The European Central Bank (ECB) has cut its deposit rate to a record -0.5%, lowering the Euro against major currencies, including the Pound.
The ECB lowered the commercial bank rate by -0.1% and introduced a range of measures to encourage more bank lending and stimulate the Eurozone economy against a “protracted weakness” exacerbated by the US-China trade wars. It left its benchmark consumer rate at 0%.
The central bank announced at its September money policy meeting that it will also restart its Quantitative Easing bond purchasing programme in November at €20 billion a month. This will continue as long as necessary, until interest rates start to rise again. The ECB is introducing two-tier system for long-term loans, in which part of banks’ holdings of excess liquidity will be exempt from the negative deposit facility rate.
As a result, the Euro initially fell to a three-month low of 1.124 against Sterling in typical mid-market rates, although it later strengthened again to 1.117.
Ricky Nelson, Head of Corporate Dealing at Halo Financial, says, “The ECB intends to keep interest rates at record lows until inflation rises and is focused on stimulating economic growth damaged by the US-China trade wars.
“The fortunes of the Euro will depend largely on how successful the move is and how quickly the Eurozone economy recovers. A no-deal Brexit could also see the Euro weaken further – although it would also damage Sterling.
“For guidance about Euro currency exchanges for businesses and individuals, talk to your Halo Financial currency consultant
With news earlier in the day that industrial output fell 0.4% in the year to July 2019, Eurozone economic growth predictions for 2019 have been lowered by 0.1% to 1.1% and by 0.2% in 2020 to 1.2%.
However, outgoing ECB President, Mario Draghi admits the predictions do not account for the effects of a no-deal Brexit. They also do not factor in the recent rises in US-China trade war tariffs.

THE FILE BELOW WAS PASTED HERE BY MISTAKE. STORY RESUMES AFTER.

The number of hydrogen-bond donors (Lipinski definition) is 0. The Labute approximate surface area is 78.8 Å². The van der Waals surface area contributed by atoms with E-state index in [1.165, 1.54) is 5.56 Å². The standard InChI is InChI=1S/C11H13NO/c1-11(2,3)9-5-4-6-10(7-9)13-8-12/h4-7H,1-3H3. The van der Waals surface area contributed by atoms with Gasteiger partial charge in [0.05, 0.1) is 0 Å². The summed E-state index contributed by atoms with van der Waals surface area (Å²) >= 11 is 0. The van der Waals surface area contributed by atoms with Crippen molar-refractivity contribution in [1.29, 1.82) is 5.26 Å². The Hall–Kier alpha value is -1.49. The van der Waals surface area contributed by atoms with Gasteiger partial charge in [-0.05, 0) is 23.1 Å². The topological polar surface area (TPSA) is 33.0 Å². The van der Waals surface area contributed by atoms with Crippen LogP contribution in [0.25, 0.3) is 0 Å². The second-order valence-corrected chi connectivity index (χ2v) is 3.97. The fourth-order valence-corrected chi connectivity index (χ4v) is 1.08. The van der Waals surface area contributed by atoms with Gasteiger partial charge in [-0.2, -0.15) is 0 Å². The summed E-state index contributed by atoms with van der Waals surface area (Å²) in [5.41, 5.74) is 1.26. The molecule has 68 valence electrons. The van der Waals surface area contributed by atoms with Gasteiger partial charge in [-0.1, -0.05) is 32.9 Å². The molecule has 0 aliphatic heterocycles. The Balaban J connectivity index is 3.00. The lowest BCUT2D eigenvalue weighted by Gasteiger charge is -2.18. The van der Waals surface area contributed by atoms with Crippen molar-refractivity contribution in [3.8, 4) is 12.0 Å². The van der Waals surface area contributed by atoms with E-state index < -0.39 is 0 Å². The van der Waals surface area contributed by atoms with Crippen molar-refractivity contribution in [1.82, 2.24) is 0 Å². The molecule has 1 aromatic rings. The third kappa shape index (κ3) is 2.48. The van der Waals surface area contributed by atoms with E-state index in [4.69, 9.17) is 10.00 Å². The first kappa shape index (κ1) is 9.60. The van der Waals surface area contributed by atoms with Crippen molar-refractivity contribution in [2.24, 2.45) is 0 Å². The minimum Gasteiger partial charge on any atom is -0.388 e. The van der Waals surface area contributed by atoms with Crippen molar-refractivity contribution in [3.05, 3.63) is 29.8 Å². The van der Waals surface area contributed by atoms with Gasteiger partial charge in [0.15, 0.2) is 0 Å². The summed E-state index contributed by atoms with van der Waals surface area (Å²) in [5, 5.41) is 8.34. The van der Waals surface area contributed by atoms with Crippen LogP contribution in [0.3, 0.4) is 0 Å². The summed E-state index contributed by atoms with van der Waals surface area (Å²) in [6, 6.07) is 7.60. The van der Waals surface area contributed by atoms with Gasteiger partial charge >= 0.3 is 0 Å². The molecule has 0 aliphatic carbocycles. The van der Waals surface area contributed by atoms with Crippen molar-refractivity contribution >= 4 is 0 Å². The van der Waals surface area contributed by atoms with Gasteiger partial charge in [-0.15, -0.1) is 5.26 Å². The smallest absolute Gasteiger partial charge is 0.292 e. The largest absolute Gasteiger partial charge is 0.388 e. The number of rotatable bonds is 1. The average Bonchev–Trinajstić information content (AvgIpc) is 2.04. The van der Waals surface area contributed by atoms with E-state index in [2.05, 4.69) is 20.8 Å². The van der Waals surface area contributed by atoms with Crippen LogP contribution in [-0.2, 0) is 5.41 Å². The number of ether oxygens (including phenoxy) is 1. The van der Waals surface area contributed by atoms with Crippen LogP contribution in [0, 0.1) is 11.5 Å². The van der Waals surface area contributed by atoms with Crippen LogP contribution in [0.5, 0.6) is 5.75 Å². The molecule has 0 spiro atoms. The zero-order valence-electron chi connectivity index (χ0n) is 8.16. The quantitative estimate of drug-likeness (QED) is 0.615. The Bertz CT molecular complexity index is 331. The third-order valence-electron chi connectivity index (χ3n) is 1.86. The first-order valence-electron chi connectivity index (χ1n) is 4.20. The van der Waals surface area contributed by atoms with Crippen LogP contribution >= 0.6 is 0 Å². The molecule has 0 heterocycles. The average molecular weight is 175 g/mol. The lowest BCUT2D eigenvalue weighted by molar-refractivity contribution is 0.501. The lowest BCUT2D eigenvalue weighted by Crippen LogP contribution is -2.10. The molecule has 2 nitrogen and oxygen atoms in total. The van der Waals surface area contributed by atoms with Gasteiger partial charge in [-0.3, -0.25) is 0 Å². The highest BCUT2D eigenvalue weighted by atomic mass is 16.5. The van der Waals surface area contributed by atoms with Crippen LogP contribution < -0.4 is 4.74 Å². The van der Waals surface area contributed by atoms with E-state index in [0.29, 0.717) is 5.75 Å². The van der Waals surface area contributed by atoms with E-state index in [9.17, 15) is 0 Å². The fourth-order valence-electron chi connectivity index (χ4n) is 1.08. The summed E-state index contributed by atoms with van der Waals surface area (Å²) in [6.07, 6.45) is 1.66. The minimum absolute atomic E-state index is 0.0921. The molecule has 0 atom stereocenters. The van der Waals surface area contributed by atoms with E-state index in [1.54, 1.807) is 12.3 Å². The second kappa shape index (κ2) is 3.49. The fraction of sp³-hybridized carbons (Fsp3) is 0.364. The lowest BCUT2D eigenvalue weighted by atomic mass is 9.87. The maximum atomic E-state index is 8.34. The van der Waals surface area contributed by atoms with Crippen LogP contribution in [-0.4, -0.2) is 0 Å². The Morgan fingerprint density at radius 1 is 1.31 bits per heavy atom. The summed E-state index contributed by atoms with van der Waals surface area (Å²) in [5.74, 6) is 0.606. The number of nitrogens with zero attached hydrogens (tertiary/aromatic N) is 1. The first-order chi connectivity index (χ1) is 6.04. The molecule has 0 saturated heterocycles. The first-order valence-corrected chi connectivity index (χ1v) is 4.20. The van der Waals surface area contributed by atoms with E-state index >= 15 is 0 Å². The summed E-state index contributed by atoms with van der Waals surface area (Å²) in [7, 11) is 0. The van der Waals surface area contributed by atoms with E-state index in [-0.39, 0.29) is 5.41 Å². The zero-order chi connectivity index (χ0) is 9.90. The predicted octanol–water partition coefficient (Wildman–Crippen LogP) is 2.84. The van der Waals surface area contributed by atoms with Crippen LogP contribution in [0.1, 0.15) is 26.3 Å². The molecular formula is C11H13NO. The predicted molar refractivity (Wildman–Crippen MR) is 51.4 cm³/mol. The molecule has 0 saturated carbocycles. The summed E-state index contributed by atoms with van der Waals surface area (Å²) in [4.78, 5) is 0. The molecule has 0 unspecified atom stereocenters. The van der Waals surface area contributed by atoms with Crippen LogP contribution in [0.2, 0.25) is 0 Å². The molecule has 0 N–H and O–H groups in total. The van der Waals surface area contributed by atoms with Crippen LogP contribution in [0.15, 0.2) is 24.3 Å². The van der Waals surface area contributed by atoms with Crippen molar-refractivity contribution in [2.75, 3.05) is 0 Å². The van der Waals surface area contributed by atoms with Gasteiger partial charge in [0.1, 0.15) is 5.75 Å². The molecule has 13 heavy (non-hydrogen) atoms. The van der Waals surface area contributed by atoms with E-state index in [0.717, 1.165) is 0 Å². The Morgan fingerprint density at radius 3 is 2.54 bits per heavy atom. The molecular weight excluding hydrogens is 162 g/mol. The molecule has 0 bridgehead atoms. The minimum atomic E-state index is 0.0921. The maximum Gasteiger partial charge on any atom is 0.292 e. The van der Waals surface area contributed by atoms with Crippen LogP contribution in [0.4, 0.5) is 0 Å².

He says, “This baseline scenario is … relatively favorable, because it doesn’t contain the case of a hard Brexit, for example – the probability of which has gone up over recent time.
“And it doesn’t contain some of the trade measures, trade escalation, at least, some of the trade escalation that has taken place since August. So, in this, with this relatively favorable baseline scenario, there was a downgrade in inflation and inflation expectations.”
Following concerns about Germany’s economy going into recession, Mario Draghi, urged Eurozone governments to take “timely and effective action” to increase spending and boost the economy.
The ECB is hoping that inflation moves closer to 2%. “The Governing Council now expects the key ECB interest rates to remain at their present or lower levels until it has seen the inflation outlook robustly converge to a level sufficiently close to, but below, 2% within its projection horizon, and such convergence has been consistently reflected in underlying inflation dynamics.”
Among those commenting on the decision was US President Donald Trump, who suggested the ECB was successfully weakening the Euro, to the detriment of US exports.
He Tweeted, “They are trying, and succeeding, in depreciating the Euro against the VERY strong Dollar, hurting U.S. exports...” Mr Trump is angry as the US Federal Reserve Bank has held its key rate at 2%-2.25%, compared to 0% in Europe. He argues the United States should also have a rate of 0% or less.
But Mr Draghi said in a press conference that the ECB had a mandate and was not weakening the Euro on purpose.
“We pursue price stability and we don’t target exchange rates. Period.”
Reporters asked if it was likely that ‘helicopter money’ – printing new money and a way to get EU citizens to boost spending – would be introduced if the spending plan fails, but Mr Draghi says the idea has not been discussed.